...connections are made by the filaments of fungi that grow in and around plant roots and produce many of the forest mushrooms we know and love. They bond trees so intimately that the more you learn about them, the more it is a struggle to view any tree as an individual. Forest trees and their root fungi are more or less a commune in which they share resources in a fashion [quite] unabashedly socialist...
...Mycorrhizal fungi like Rhizopogon partner with plant roots because each gets something out of it. The fungus infiltrates the plants’ roots. But it does not attack — far from it. The plant makes and delivers food to the fungus; the fungus, in turn, dramatically increases the plant’s water and mineral absorptive powers via its vast network of filaments. They provide far more surface area for absorption than the meager supply of short root hairs the tree could grow alone. What has not been appreciated until relatively recently is both how complex mycorrhizal fungal networks can be and that they can also act as conduits between trees
...To my surprise, I discovered when researching this post that it has been known for a while that trees of different species can communicate with and support one another via their mycorrhizae. I had already known that plants can communicate with unrelated species through the air; plants getting chomped by herbivores release volatile chemicals that are sensed by neighboring plants, who up their defenses pro-actively. But communicating — and even sharing resources — through mutual root fungi was news to me.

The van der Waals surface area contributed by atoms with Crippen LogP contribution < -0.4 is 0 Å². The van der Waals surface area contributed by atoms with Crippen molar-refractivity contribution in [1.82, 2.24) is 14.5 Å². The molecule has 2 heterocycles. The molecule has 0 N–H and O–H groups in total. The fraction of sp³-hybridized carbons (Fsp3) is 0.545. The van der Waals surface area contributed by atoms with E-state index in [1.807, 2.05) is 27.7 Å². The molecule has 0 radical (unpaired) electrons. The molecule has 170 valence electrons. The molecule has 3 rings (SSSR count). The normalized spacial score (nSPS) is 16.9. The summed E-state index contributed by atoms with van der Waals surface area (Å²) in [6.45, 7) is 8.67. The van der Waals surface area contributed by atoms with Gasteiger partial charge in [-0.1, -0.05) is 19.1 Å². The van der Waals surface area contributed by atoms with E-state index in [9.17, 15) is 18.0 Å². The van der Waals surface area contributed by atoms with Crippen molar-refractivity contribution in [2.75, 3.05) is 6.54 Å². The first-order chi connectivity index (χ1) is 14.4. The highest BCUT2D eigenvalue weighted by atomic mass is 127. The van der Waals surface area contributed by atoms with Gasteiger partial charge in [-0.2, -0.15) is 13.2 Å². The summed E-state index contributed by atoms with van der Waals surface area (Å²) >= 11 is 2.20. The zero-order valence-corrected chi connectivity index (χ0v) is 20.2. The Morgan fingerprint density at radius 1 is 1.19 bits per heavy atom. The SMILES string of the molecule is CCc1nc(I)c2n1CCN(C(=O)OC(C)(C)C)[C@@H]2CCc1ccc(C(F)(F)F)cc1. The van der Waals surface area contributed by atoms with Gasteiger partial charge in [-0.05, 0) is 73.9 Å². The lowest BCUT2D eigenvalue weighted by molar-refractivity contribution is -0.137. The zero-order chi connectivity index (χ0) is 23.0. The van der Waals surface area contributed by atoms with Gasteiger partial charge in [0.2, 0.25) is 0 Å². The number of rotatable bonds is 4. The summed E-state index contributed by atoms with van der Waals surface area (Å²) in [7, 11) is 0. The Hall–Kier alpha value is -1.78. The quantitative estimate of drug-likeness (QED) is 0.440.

...Finally, it’s also possible the fungus played the more calculated role of a broker with its own interests in mind and “acted to protect its net carbon source,” in the words of the authors, “by allocating carbon and signals to the healthy, more reliable ponderosa pine.”
In this way, mycorrhizal fungi may help forests be more resilient to assault in general but especially to those from climate change by transfering existing, hard-won food resources from a dying species to a species migrating northward into newly available habitat, but struggling to get a toehold.
...All trees all over the world, including paper birch and Douglas fir, form a symbiotic association with below-ground fungi. These are fungi that are beneficial to the plants and through this association, the fungus, which can’t photosynthesize of course, explores the soil. Basically, it sends mycelium, or threads, all through the soil, picks up nutrients and water, especially phosphorous and nitrogen, brings it back to the plant, and exchanges those nutrients and water for photosynthate [a sugar or other substance made by photosynthesis] from the plant. The plant is fixing carbon and then trading it for the nutrients that it needs for its metabolism. It works out for both of them.
Trees Mycorrhizal Fungi